In evaluating investments for the Fund, the Adviser conducts fundamental research to identify companies with improving returns on invested capital. The Adviser’s research efforts seek to identify the primary economic and value drivers for each company. Research focuses on a company’s capital deployment strategy, including decisions about capital expenditures, acquisitions, cost-saving initiatives, and share repurchase/ dividend plans, as the Adviser seeks to understand how returns on invested capital may improve over time. Valuation is considered an important part of the process. The Adviser seeks to invest in companies based on its assessment of risk (the possibility of permanent capital impairment) and reward (the future value of the enterprise).
The Adviser regularly reviews the Fund’s investments and will sell securities when the Adviser believes the securities are no longer attractive because (1) of a deterioration in rank of the security in accordance with the Adviser’s process, (2) of price appreciation, (3) of a change in the fundamental outlook of the company, or (4) other investments available are considered to be more attractive.
The Fund holds a relatively few number of securities and, as a result of the Adviser’s investment process, the Fund’s investments may be focused in one or more economic sectors from time to time, including the financials sector.
14

Victory RS Partners Fund Summary
Principal Risks
The Fund’s investments are subject to the following principal risks:
Equity Risk — The value of the equity securities in which the Fund invests may decline in response to developments affecting individual companies and/or general economic conditions in the United States or abroad. A company’s earnings or dividends may not increase as expected (or may decline) because of poor management, competitive pressures, reliance on particular suppliers or geographical regions, labor problems or shortages, corporate restructurings, fraudulent disclosures, man-made or natural disasters, military confrontations or wars, terrorism, public health crises, or other events, conditions and factors. Price changes may be temporary or last for extended periods.
Market Risk — Overall market risks may affect the value of the Fund. Domestic and international factors such as political events, war, terrorism, trade disputes, inflation rates, interest rate levels, and other fiscal and monetary policy changes; cybersecurity incidents, pandemics, and other public health crises; sanctions against a particular foreign country, its nationals, businesses, or industries; and related geopolitical events, as well as environmental disasters such as earthquakes, fires, and floods, or other catastrophes, may add to instability in global economies and markets generally, and may lead to increased market volatility. Global economies and financial markets are highly interconnected, which increases the possibility that conditions in one country or region might adversely affect issuers in another country or region. The impact of these and other factors may be short-term or may last for extended periods.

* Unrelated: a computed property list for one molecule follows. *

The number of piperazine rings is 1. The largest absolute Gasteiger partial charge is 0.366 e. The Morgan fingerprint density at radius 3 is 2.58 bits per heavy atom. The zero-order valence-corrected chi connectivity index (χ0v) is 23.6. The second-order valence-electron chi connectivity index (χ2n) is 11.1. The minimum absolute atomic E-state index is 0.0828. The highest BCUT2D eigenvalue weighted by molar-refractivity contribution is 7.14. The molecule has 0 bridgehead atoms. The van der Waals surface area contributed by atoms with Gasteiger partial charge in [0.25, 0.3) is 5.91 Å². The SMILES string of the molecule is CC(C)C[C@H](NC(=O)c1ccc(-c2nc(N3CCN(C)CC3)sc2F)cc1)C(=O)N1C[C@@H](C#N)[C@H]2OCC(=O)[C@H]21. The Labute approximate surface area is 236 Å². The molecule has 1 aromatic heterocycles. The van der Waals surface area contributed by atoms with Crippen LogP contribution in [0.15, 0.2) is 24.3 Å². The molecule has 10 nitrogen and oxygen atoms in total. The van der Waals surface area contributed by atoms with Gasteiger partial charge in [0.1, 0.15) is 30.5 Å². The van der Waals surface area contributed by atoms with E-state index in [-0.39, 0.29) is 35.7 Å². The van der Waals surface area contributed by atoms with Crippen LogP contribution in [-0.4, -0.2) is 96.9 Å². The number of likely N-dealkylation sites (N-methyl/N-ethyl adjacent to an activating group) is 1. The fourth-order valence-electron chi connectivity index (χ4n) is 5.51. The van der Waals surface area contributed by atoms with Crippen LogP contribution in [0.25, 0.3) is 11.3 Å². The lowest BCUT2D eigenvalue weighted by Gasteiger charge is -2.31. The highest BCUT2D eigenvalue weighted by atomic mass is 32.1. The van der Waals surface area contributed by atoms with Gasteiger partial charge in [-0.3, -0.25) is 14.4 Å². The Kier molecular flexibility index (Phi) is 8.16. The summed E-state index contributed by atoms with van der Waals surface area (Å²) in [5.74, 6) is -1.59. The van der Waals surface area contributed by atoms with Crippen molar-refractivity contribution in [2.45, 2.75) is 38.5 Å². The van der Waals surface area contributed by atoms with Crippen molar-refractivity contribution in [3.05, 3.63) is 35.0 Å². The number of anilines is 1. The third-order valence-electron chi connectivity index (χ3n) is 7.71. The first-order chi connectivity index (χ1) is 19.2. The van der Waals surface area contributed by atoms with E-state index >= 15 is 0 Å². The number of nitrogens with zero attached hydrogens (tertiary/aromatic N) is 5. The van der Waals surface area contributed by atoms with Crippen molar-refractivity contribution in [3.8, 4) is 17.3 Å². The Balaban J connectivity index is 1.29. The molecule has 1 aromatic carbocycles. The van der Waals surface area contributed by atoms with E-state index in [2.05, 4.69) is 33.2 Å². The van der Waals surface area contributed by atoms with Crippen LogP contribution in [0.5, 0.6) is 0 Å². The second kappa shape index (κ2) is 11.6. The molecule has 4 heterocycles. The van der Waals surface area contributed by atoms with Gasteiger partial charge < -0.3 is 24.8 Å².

Smaller-Capitalization Stock Risk — Small-sized companies are subject to a number of risks not associated with larger, more established companies, potentially making their stock prices more volatile and increasing the risk of loss. Smaller companies may have limited markets, product lines, or financial resources and lack management experience and may experience higher failure rates than larger companies.
Foreign Securities Risk — Foreign securities (including depositary receipts) are subject to political, regulatory, and economic risks not present in domestic investments. Foreign securities could be affected by factors not present in the United States, including expropriation, confiscation of property, and difficulties in enforcing contracts. Compared to U.S. companies, there generally is less publicly available information about foreign companies and there may be less governmental regulation and supervision of foreign companies. Foreign securities generally experience more volatility than their domestic counterparts. Depositary receipts may have additional risks, including creditworthiness of the depositary bank and the risk of an illiquid market. In addition, to the extent investments are made in a limited number of countries, events in those countries will have a more significant impact on the Fund. Fluctuations in the exchange rates between the U.S. dollar and foreign currencies, currency exchange control regulations, and restrictions or prohibitions on the repatriation of foreign currencies may negatively affect an investment.
Sector Focus Risk — While the Fund reserves the right to dynamically allocate its assets across economic sectors, listed below are some of the risks associated with the sectors in which the Fund may make significant investments. Market or economic factors impacting those sectors could have a significant effect on the value of the Fund’s investments and could make the Fund’s performance more volatile.
Financials Sector Risk — Companies in the financials sector are subject to extensive government regulation, which can limit both the amounts and types of loans and other financial commitments that companies in this sector can make, and the interest rates and fees that these companies can charge. Profitability can be largely dependent on the availability and cost of capital and the rate of corporate and consumer debt defaults, and can fluctuate
15

Victory RS Partners Fund Summary